Jim Duignan will convene a drawing and planting workshop around his flower box memorials. The construction will combine text, soil, plantings (succulents), paint and repurposed lumber as a small, discreet public marker to invisible Chicago history. The participants will be able to build a collective flower box and draw on the local lore of Albany Park.
sketch for musical instrument
Hip Hop Not War
Stockyard Institute + University of Hip Hop
(left) Jim Duignan with Rosie Presti and Tanya Nellemann Poulsen and Grete Aargaard from Danish Collective rum46 in Aarhus, Denmark making zines at the Stockyard Institute workshop at the University of Hip Hop event in Lawndale in 2010. (right) Statik and Duignan talk about the mammoth elephant Statik painted at the Stockyard Institute space at 4721 S. Damen in the mid 1990s. (bottom) A detail of Statik’s installed piece at the Lawndale conference, a remarkable piece. June 9th at 3333 W. Arthington, Murphy Hill Gallery. (below) event poster.
iKatun in Boston
Dada Manifesto Reading
I sent a favorite manifesto (Dada Manifesto) to iKatun in Boston for their Manifesto Slam on Inauguration Day for Barack Obama on 1/20/09. The project as I saw it was part declaration part celebration and equally a hope that greater participation opens up a conversation on experimentations, freedoms and democracy. Sasha is reading it from the green bus (pictured) as it travels through the city.
50 flags for a New May Day
public memorial for Michael Piazza
This piece was created on the evening of April 30, 2008. “50 flags for a New May Day” (memorial to Michael Piazza) in the garden area in front of the Hyde Park Art Center in Chicago. The small bright orange utility flags, an element orchestrated well through a wide range of Michael’s work. Works that can be seen in pieces that define and demarcate historical paths, territories and sites of investigation. This piece was placed into the ground by two dozen area teachers, Keith Brown and Jim Duignan after a short ceremony to honor the anniversary of his death.
Homage to Joseph Beuys
Twinkies in a Valise
Songs for the Ponytail Snackshop
CD / Experimental Sound Studio
Recorded at the Experimental Sound Studio in Chicago.
Family Installation in Chicago
wood, Plexiglas, chain, wheels, photograph
The rolling sandwich board was designed for Mobile Sign Systems, the Temporary Services project at their Milwaukee Avenue space. The piece was executed as both sign and memorial, a marker to a silent Chicago murder down the street from TS’s Milwaukee exhibition space. The sandwich board included a large reproduction from a wedding photograph of James Duignan who was murdered in 1958. On the reverse was a poem I wrote called ‘The History of Truck Driving’. The piece represented the conflicts of settling in to a still and productive life. A life that remained ill-tempered to responsibility to himself and others through my eyes. My understanding of the events that led to his demise were far removed from the actual experience of being present. I wasn’t in his life as he was in mine. I was born the same year of the murder and given his name as a memorial to what I could only hope were aspects of his life I was never made aware of. He had a reputation that was based on deficiencies. Family lore retreated from open accounts of his exploits. His life was invisible. His history was in my eyes about looking, wondering, bohemia and wandering. This history is my history. A history I knew well, wandering and self destruction. I could only imagine we shared enough similarities that I could confidently fill in pieces of his life. This marker is a notice to self institution and a point in my work when memory became content. We walk by history of excruciating failures on the streets of this city. The endings change or rather shift their vantage point as the stories are constructed through families that will always remain an uneducated mechanism for raising personalities.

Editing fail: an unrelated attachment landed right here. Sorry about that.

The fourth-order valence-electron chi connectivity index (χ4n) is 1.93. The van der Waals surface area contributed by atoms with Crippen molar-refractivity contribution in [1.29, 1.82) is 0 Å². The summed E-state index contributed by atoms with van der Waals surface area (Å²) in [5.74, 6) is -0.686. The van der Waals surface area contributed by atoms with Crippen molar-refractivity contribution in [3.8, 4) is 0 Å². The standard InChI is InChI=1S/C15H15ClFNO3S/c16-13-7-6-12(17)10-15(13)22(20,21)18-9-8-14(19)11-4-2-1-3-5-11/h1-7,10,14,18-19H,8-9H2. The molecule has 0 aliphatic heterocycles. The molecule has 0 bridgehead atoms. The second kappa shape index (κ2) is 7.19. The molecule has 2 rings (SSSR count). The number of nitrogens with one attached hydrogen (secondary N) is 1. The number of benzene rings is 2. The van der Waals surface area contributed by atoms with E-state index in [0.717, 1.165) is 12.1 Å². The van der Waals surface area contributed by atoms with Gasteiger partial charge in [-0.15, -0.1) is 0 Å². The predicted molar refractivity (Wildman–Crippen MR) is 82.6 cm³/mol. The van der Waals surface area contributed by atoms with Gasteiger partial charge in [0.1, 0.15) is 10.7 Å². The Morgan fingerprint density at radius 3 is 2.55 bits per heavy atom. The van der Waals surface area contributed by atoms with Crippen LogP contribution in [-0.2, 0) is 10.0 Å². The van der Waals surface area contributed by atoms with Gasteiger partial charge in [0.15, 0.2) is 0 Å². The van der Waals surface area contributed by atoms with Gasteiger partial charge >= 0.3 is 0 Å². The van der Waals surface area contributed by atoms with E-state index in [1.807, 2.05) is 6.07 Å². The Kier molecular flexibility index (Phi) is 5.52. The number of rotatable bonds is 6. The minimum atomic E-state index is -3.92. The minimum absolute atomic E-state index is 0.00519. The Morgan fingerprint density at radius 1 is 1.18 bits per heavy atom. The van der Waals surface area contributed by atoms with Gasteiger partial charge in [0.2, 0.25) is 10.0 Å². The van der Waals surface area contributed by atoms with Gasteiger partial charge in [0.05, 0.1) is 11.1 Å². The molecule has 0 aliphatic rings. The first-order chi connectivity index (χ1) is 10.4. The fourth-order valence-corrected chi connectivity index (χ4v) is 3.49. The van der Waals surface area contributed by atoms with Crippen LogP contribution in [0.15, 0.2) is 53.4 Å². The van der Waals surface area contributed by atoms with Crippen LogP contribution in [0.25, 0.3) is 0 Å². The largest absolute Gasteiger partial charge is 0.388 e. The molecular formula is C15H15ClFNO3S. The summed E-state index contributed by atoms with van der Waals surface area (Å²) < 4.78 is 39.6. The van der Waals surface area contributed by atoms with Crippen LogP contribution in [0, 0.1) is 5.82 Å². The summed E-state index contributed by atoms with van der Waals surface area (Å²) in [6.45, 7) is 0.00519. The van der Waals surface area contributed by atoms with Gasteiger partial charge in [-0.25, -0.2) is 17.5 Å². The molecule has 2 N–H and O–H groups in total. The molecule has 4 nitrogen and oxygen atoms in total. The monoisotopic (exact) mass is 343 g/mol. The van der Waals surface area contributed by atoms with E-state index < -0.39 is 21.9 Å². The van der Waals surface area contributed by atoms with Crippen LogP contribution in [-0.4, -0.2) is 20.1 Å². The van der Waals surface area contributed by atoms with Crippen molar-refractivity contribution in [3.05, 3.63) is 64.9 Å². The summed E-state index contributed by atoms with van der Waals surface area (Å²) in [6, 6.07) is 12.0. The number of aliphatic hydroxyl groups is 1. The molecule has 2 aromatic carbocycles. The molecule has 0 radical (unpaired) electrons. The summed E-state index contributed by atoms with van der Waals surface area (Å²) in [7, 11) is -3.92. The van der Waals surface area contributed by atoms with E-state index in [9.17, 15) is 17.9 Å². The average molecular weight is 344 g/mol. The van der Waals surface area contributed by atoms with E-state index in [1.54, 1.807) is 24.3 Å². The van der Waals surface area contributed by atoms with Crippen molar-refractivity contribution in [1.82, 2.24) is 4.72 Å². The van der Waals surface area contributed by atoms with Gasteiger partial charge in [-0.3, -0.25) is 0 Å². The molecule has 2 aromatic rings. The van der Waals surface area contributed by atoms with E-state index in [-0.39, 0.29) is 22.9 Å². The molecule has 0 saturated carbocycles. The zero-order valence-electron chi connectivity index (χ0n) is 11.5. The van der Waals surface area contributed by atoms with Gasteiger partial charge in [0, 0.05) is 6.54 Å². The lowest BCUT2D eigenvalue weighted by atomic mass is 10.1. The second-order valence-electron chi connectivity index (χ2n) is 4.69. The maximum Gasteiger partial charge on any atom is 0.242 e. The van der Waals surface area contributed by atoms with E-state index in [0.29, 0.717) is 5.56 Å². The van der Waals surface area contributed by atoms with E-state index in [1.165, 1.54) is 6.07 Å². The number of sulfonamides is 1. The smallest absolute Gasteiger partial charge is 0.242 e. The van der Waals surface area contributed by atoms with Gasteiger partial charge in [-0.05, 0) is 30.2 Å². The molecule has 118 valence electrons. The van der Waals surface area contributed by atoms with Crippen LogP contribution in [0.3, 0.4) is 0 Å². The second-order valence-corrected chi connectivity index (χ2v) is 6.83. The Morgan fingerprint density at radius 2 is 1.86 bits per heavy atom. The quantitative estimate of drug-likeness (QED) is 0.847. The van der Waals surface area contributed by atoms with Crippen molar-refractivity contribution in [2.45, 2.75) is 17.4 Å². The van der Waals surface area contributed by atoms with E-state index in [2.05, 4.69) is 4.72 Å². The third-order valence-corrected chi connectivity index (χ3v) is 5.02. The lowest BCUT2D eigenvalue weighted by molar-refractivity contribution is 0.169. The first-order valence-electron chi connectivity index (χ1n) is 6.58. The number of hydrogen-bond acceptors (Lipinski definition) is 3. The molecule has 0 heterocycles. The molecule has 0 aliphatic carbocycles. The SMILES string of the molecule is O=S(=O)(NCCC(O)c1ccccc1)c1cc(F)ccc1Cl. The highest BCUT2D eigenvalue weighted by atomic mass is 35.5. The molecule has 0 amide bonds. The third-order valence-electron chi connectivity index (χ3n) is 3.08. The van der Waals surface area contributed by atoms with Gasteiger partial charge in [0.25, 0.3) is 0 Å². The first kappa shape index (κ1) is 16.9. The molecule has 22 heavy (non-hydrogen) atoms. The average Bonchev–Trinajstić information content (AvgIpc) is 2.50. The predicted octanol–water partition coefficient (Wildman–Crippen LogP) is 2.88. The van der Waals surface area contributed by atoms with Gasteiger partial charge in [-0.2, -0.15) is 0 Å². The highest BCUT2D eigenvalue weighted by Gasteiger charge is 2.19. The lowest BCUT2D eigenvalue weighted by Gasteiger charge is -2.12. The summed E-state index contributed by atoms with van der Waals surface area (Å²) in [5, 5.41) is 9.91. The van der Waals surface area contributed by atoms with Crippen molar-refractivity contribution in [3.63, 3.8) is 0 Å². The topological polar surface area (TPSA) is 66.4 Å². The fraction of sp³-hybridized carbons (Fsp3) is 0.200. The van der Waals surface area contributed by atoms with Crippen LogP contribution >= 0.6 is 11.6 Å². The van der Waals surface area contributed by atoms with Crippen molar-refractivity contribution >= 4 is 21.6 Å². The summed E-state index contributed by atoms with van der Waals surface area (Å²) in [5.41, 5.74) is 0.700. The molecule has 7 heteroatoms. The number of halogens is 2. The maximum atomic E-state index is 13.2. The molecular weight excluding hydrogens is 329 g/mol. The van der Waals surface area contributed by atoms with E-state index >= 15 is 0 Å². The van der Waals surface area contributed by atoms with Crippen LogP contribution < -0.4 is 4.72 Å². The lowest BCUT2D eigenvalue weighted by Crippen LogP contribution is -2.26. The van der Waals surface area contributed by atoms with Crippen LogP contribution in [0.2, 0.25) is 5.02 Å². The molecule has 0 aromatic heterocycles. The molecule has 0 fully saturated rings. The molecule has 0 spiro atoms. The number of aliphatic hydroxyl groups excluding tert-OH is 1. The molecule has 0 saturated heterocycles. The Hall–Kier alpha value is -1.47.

Jim Duignan on 4th floor of the Formfit Bra and Girdle Factory, 1989. 400 S. Peoria
photo by Mary